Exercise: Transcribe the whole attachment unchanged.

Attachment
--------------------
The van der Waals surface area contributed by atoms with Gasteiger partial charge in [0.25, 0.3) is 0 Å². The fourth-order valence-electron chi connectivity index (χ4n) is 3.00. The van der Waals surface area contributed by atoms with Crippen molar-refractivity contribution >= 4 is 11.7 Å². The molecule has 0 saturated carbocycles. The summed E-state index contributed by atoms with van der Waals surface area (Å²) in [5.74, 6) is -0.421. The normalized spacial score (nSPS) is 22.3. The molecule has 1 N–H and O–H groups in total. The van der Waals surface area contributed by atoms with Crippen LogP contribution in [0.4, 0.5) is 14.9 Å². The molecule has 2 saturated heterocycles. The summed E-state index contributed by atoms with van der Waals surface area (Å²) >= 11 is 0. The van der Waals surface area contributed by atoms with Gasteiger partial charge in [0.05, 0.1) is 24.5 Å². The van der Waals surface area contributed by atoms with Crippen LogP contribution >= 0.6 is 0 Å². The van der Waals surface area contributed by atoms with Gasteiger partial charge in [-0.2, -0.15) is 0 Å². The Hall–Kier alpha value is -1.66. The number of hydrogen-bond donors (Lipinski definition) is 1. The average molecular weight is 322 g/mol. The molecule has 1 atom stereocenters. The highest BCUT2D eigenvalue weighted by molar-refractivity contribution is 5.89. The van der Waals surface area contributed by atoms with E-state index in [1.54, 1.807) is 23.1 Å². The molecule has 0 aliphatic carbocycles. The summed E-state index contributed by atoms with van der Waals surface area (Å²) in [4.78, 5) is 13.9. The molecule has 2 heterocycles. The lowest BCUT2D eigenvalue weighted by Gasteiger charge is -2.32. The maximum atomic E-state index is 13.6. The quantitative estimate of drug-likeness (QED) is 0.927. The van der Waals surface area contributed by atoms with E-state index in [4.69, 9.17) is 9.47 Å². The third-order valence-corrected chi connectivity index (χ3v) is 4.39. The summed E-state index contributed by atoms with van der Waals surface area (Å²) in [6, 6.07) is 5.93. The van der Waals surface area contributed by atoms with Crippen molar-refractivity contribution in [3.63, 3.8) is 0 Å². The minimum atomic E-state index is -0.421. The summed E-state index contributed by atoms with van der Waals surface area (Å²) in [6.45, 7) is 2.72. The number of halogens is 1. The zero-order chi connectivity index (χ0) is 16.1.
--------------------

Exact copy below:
The van der Waals surface area contributed by atoms with Gasteiger partial charge in [0.25, 0.3) is 0 Å². The fourth-order valence-electron chi connectivity index (χ4n) is 3.00. The van der Waals surface area contributed by atoms with Crippen molar-refractivity contribution >= 4 is 11.7 Å². The molecule has 0 saturated carbocycles. The summed E-state index contributed by atoms with van der Waals surface area (Å²) in [5.74, 6) is -0.421. The normalized spacial score (nSPS) is 22.3. The molecule has 1 N–H and O–H groups in total. The van der Waals surface area contributed by atoms with Crippen LogP contribution in [0.4, 0.5) is 14.9 Å². The molecule has 2 saturated heterocycles. The summed E-state index contributed by atoms with van der Waals surface area (Å²) >= 11 is 0. The van der Waals surface area contributed by atoms with Gasteiger partial charge in [0.05, 0.1) is 24.5 Å². The van der Waals surface area contributed by atoms with Crippen LogP contribution >= 0.6 is 0 Å². The van der Waals surface area contributed by atoms with Gasteiger partial charge in [-0.2, -0.15) is 0 Å². The Hall–Kier alpha value is -1.66. The number of hydrogen-bond donors (Lipinski definition) is 1. The average molecular weight is 322 g/mol. The molecule has 1 atom stereocenters. The highest BCUT2D eigenvalue weighted by molar-refractivity contribution is 5.89. The van der Waals surface area contributed by atoms with E-state index in [1.54, 1.807) is 23.1 Å². The molecule has 0 aliphatic carbocycles. The summed E-state index contributed by atoms with van der Waals surface area (Å²) in [4.78, 5) is 13.9. The molecule has 2 heterocycles. The lowest BCUT2D eigenvalue weighted by Gasteiger charge is -2.32. The maximum atomic E-state index is 13.6. The quantitative estimate of drug-likeness (QED) is 0.927. The van der Waals surface area contributed by atoms with E-state index in [4.69, 9.17) is 9.47 Å². The third-order valence-corrected chi connectivity index (χ3v) is 4.39. The summed E-state index contributed by atoms with van der Waals surface area (Å²) in [6, 6.07) is 5.93. The van der Waals surface area contributed by atoms with Crippen molar-refractivity contribution in [3.63, 3.8) is 0 Å². The minimum atomic E-state index is -0.421. The summed E-state index contributed by atoms with van der Waals surface area (Å²) in [6.45, 7) is 2.72. The number of halogens is 1. The zero-order chi connectivity index (χ0) is 16.1.